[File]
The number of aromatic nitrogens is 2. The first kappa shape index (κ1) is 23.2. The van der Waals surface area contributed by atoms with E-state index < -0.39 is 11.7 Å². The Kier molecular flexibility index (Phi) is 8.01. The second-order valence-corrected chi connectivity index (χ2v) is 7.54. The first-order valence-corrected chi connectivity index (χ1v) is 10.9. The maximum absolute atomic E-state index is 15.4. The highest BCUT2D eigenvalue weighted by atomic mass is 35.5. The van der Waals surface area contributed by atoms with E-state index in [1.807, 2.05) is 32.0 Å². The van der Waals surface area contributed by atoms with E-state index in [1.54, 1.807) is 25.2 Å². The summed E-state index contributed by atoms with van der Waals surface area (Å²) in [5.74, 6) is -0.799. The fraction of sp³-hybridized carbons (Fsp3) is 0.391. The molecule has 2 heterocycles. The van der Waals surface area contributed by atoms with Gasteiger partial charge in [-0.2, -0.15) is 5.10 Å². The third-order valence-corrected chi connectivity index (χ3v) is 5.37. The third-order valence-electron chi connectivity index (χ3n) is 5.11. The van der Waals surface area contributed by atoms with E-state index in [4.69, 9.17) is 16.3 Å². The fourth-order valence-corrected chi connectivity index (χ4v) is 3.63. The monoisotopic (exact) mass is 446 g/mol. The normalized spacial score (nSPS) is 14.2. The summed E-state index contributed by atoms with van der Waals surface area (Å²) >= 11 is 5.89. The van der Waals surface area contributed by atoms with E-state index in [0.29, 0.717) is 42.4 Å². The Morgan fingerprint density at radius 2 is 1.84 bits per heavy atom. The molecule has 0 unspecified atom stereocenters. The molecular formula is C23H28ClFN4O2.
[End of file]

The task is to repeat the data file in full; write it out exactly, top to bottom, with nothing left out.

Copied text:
The number of aromatic nitrogens is 2. The first kappa shape index (κ1) is 23.2. The van der Waals surface area contributed by atoms with E-state index < -0.39 is 11.7 Å². The Kier molecular flexibility index (Phi) is 8.01. The second-order valence-corrected chi connectivity index (χ2v) is 7.54. The first-order valence-corrected chi connectivity index (χ1v) is 10.9. The maximum absolute atomic E-state index is 15.4. The highest BCUT2D eigenvalue weighted by atomic mass is 35.5. The van der Waals surface area contributed by atoms with E-state index in [1.807, 2.05) is 32.0 Å². The van der Waals surface area contributed by atoms with E-state index in [1.54, 1.807) is 25.2 Å². The summed E-state index contributed by atoms with van der Waals surface area (Å²) in [5.74, 6) is -0.799. The fraction of sp³-hybridized carbons (Fsp3) is 0.391. The molecule has 2 heterocycles. The van der Waals surface area contributed by atoms with Gasteiger partial charge in [-0.2, -0.15) is 5.10 Å². The third-order valence-corrected chi connectivity index (χ3v) is 5.37. The third-order valence-electron chi connectivity index (χ3n) is 5.11. The van der Waals surface area contributed by atoms with E-state index in [4.69, 9.17) is 16.3 Å². The fourth-order valence-corrected chi connectivity index (χ4v) is 3.63. The monoisotopic (exact) mass is 446 g/mol. The normalized spacial score (nSPS) is 14.2. The summed E-state index contributed by atoms with van der Waals surface area (Å²) >= 11 is 5.89. The van der Waals surface area contributed by atoms with E-state index in [0.29, 0.717) is 42.4 Å². The Morgan fingerprint density at radius 2 is 1.84 bits per heavy atom. The molecule has 0 unspecified atom stereocenters. The molecular formula is C23H28ClFN4O2.